Atatürk as Immortal Hero
Ataturk as Immortal Hero
By Talat S. Halman
The Turkish Times December 1, 1995, Year: 7, No: 150
Following text was delivered by Prof. Talat S. Halman, Turkey’s first Minister of Culture, at the Ataturk Memorial Program in New York City, on Friday, November 10th, 1995:
- “Winston Churchill paid tribute to him, as “a great hero”.
- To John F. Kennedy, he was “one of the great figures of our century”,
- to Ronald Reagan, “a towering figure”.
- Prime Minister David Beri Gurion, a founder of Israel, said; “I know of no greater statesman.”
- For India’s first Prime Minister Jawaharlal Nehru, he was “one of the creators of the modem age.”
- Dwight D. Eisenhower praised him as “a source of inspiration to independence-seekers around the world.”
- French President Charles de Gaulle said: “He was the greatest achiever among all the world leaders, because he modernized his nation.”
- In 1934, Greek Prime Minister Venizelos, who nominated him for the Nobel Peace Prize, observed that “in the life of a nation it is very seldom that changes to such a radical degree were carried out in such a short period of time … these extraordinary activities have earned him fame as ‘a great man’, in the full sense of the term.”
That ‘great man’, was Ataturk, the immortal hero of the Turks. Political ideologies born in the early decades of the 20th century are already dead. Few of their national leaders command any following or even respect today. Mustafa Kemal Ataturk is the only exception. Many decades after his emergence, he stands as a transcendent and triumphant figure. His ideology – – first known as “Kemalism”, later as “Ataturkism” remains the fundamental doctrine of his Turkish Republic.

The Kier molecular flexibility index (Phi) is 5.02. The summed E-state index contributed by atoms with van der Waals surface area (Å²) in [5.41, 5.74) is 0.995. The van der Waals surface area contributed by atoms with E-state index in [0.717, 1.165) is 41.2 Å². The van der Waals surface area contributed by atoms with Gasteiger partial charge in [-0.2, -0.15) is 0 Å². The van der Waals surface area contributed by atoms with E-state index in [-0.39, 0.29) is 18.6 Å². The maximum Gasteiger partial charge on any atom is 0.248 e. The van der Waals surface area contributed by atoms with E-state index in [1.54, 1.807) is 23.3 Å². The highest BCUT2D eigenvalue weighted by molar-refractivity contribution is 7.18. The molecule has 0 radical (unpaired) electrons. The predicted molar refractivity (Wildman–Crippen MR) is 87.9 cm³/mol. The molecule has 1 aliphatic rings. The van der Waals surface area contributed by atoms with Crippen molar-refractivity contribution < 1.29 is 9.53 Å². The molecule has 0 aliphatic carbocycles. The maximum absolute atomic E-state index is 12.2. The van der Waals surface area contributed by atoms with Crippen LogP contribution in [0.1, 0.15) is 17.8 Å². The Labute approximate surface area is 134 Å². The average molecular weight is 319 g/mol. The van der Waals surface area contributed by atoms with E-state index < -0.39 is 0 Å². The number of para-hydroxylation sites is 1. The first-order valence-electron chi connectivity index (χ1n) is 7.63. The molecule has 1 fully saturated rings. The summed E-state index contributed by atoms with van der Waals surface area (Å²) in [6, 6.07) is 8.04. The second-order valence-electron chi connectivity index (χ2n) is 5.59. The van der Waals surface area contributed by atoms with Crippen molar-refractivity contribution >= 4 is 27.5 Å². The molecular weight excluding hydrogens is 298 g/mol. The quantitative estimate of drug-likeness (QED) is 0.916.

Destiny has endowed very few individuals with any of Ataturk’s achievements. Savior of his nation’s sovereignty. Undefeated commander. Pioneer of anti-colonialism. Staunchest foe of imperialism at home and abroad. Creator of a republic. Transformer of the political, legal and socioeconomic system. Spell-binding orator. Secularist visionary. Humanist and international peacemaker. Model for the leaders of emancipation and of emerging nations. The hero of a 20th century renaissance. Still fewer are those, in the East or in the West, in this century or earlier centuries, who gained distinction in many of the same achievements. It is virtually impossible to think of any historical knowledge with the extraordinary human qualities. Classical mythology gave us gods as men-and legends transformed men into deities. For modem philosophy, the hero is a creation of a spectrum of forces. Carlyle argued that history is the work of great men. Some thinkers have delineated the hero as the embodiment and expression of the Zeitoeist, the spirit of the times. The euhemeristic view stresses the mythic forces and events as the basis of history. The hero, according to the sociological approach, is the product of societal imperatives, shaped by historical determinism. And many scholars make a synthesis of these divergent interpretations. Seen from the broadest perspective, the hero is a charismatic figure of action who emerges inexorably in response to cataclysmic events, dominates the moment by the force of his personality, channels the course of developments through his vision and personal power, and achieves a lasting impact. In this sense, the hero is, at once, mythic and god-like, the chosen instrument of history and the creative power that re-shapes it, the symbol of the age and its giant stride into the future.